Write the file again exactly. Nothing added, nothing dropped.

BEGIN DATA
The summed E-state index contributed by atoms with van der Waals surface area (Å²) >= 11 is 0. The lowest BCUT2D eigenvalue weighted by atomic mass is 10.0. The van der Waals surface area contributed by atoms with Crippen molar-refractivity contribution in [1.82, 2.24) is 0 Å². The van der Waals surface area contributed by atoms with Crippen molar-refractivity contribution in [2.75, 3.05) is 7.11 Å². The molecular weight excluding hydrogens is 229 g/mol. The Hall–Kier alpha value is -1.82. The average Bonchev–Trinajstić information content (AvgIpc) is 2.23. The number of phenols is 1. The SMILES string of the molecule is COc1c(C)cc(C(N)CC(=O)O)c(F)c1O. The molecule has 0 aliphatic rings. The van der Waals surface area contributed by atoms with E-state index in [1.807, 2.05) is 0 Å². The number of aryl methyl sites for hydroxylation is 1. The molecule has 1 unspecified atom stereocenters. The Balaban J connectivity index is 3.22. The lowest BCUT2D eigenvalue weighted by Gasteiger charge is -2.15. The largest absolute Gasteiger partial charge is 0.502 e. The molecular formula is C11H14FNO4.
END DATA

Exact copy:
The summed E-state index contributed by atoms with van der Waals surface area (Å²) >= 11 is 0. The lowest BCUT2D eigenvalue weighted by atomic mass is 10.0. The van der Waals surface area contributed by atoms with Crippen molar-refractivity contribution in [1.82, 2.24) is 0 Å². The van der Waals surface area contributed by atoms with Crippen molar-refractivity contribution in [2.75, 3.05) is 7.11 Å². The molecular weight excluding hydrogens is 229 g/mol. The Hall–Kier alpha value is -1.82. The average Bonchev–Trinajstić information content (AvgIpc) is 2.23. The number of phenols is 1. The SMILES string of the molecule is COc1c(C)cc(C(N)CC(=O)O)c(F)c1O. The molecule has 0 aliphatic rings. The van der Waals surface area contributed by atoms with E-state index in [1.807, 2.05) is 0 Å². The number of aryl methyl sites for hydroxylation is 1. The molecule has 1 unspecified atom stereocenters. The Balaban J connectivity index is 3.22. The lowest BCUT2D eigenvalue weighted by Gasteiger charge is -2.15. The largest absolute Gasteiger partial charge is 0.502 e. The molecular formula is C11H14FNO4.